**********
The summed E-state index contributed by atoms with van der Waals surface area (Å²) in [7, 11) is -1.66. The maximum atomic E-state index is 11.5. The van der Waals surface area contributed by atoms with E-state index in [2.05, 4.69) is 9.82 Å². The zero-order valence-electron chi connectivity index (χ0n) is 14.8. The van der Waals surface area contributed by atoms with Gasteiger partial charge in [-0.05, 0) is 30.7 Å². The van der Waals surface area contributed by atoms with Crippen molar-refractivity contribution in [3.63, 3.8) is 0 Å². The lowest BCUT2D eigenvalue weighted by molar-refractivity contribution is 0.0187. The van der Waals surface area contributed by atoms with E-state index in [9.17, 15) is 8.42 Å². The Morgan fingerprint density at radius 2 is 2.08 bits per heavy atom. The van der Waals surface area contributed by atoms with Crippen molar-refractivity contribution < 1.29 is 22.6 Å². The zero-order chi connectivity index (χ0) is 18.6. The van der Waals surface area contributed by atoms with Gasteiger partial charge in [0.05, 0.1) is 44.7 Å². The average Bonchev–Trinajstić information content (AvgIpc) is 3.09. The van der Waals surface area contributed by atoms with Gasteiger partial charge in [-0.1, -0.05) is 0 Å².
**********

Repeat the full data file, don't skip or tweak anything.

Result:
The summed E-state index contributed by atoms with van der Waals surface area (Å²) in [7, 11) is -1.66. The maximum atomic E-state index is 11.5. The van der Waals surface area contributed by atoms with E-state index in [2.05, 4.69) is 9.82 Å². The zero-order valence-electron chi connectivity index (χ0n) is 14.8. The van der Waals surface area contributed by atoms with Gasteiger partial charge in [-0.05, 0) is 30.7 Å². The van der Waals surface area contributed by atoms with Crippen molar-refractivity contribution in [3.63, 3.8) is 0 Å². The lowest BCUT2D eigenvalue weighted by molar-refractivity contribution is 0.0187. The van der Waals surface area contributed by atoms with E-state index in [9.17, 15) is 8.42 Å². The Morgan fingerprint density at radius 2 is 2.08 bits per heavy atom. The van der Waals surface area contributed by atoms with Crippen molar-refractivity contribution < 1.29 is 22.6 Å². The zero-order chi connectivity index (χ0) is 18.6. The van der Waals surface area contributed by atoms with Gasteiger partial charge in [0.05, 0.1) is 44.7 Å². The average Bonchev–Trinajstić information content (AvgIpc) is 3.09. The van der Waals surface area contributed by atoms with Gasteiger partial charge in [-0.1, -0.05) is 0 Å².